Try to imagine being around during the time that Jesus was alive.  Imagine being in a crowd, hearing him preach.  Imagine being witness to one of his many miracles.  Apparently many people had powerful, immediate conversion experiences.  Many were reborn again into the Spirit in his presence.  But Nicodemus was a very learned man.  Perhaps he had grown skeptical and wary.  It must have taken great bravery for him to not only confront Jesus but to confront his own doubt.  In our story today, he doesn’t jump up and start praising God, he doesn’t have a momentous change in himself.  He just walks slowly away into the night, shaking his head, overwhelmed by the enormity of his conversation with Jesus, his faith slowly building.

Faith is a funny thing.  I always thought that one either had faith or not.  Like an ‘on’/‘off’ switch.  One either believes in Jesus or not.  This Nicodemus story comforts me because it shows us a slow path to faith in Christ.  Wouldn’t you like to have a conversion experience like that of Paul?  Walking down the road to Emmaus, Paul is physically struck down by the light of God.  He goes blind as he becomes a new man, while he is reborn into the Spirit.  Wouldn’t that be great?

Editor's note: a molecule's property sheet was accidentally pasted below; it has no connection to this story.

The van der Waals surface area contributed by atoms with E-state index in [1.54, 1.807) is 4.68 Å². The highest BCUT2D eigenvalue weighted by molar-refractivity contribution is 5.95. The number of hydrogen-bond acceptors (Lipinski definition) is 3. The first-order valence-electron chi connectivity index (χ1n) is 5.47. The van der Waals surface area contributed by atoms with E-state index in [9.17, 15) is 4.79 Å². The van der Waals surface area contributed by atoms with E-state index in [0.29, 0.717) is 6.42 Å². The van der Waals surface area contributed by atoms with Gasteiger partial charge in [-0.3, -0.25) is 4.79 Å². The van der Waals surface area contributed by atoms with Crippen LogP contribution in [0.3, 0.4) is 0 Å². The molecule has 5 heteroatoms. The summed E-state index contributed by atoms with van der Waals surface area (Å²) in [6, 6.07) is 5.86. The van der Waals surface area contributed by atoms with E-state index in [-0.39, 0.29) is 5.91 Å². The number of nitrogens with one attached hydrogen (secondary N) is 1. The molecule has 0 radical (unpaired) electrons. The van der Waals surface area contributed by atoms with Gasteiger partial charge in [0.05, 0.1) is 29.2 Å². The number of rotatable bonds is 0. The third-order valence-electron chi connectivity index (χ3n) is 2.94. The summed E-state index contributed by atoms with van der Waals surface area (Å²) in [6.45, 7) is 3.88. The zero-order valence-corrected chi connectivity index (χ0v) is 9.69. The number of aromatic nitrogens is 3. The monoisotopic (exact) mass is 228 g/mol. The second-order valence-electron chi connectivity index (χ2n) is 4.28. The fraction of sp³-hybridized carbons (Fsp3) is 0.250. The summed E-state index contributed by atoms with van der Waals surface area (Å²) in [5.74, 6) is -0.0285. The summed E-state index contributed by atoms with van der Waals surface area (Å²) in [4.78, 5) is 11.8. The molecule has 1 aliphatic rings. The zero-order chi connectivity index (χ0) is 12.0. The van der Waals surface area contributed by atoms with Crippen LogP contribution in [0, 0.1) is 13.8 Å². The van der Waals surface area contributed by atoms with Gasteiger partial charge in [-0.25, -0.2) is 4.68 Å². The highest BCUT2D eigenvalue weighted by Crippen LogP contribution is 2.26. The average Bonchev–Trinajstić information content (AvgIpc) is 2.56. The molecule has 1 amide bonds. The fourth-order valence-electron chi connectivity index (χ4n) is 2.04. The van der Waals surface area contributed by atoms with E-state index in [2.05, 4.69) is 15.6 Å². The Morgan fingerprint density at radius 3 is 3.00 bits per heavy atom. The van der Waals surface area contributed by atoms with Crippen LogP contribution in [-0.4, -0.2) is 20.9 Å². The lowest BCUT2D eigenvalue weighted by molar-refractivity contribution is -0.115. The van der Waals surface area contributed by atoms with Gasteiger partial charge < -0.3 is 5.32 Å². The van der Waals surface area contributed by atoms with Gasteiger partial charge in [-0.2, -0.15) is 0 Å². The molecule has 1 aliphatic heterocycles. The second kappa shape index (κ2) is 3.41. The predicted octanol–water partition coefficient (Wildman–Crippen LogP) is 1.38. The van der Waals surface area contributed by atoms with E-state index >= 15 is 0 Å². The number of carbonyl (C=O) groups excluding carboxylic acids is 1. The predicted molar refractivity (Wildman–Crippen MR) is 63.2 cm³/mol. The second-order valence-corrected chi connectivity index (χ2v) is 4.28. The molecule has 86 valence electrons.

I’m afraid that my conversion to faith has had a very slow evolution with a great deal of back sliding and questioning.  My rebirth into the Holy Spirit has occurred so slowly that I recognize it only when I look back and see that over time I have become more willing to try to forgive people, perhaps I have been better able to find compassion for others.  These changes come from my relationship with the teachings of Jesus Christ and the nudgings of the Holy Spirit.